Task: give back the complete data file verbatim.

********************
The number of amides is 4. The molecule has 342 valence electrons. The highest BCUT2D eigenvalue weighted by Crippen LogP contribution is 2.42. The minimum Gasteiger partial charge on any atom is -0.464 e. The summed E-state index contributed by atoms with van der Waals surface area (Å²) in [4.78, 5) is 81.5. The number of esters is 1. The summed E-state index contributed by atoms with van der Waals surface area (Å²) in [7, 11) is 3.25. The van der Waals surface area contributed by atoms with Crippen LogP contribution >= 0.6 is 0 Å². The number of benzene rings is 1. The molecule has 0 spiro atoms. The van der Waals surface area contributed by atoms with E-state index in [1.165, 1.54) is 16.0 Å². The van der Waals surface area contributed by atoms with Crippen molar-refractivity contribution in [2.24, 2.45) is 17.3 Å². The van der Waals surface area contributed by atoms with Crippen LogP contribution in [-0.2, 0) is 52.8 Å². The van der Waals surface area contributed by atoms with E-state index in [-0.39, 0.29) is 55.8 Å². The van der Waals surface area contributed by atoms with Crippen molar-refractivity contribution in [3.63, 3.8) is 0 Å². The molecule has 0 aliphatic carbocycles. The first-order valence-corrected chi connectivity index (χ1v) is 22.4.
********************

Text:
The number of amides is 4. The molecule has 342 valence electrons. The highest BCUT2D eigenvalue weighted by Crippen LogP contribution is 2.42. The minimum Gasteiger partial charge on any atom is -0.464 e. The summed E-state index contributed by atoms with van der Waals surface area (Å²) in [4.78, 5) is 81.5. The number of esters is 1. The summed E-state index contributed by atoms with van der Waals surface area (Å²) in [7, 11) is 3.25. The van der Waals surface area contributed by atoms with Crippen LogP contribution >= 0.6 is 0 Å². The number of benzene rings is 1. The molecule has 0 spiro atoms. The van der Waals surface area contributed by atoms with E-state index in [1.165, 1.54) is 16.0 Å². The van der Waals surface area contributed by atoms with Crippen molar-refractivity contribution in [2.24, 2.45) is 17.3 Å². The van der Waals surface area contributed by atoms with Crippen LogP contribution in [-0.2, 0) is 52.8 Å². The van der Waals surface area contributed by atoms with E-state index in [-0.39, 0.29) is 55.8 Å². The van der Waals surface area contributed by atoms with Crippen molar-refractivity contribution in [3.63, 3.8) is 0 Å². The molecule has 0 aliphatic carbocycles. The first-order valence-corrected chi connectivity index (χ1v) is 22.4.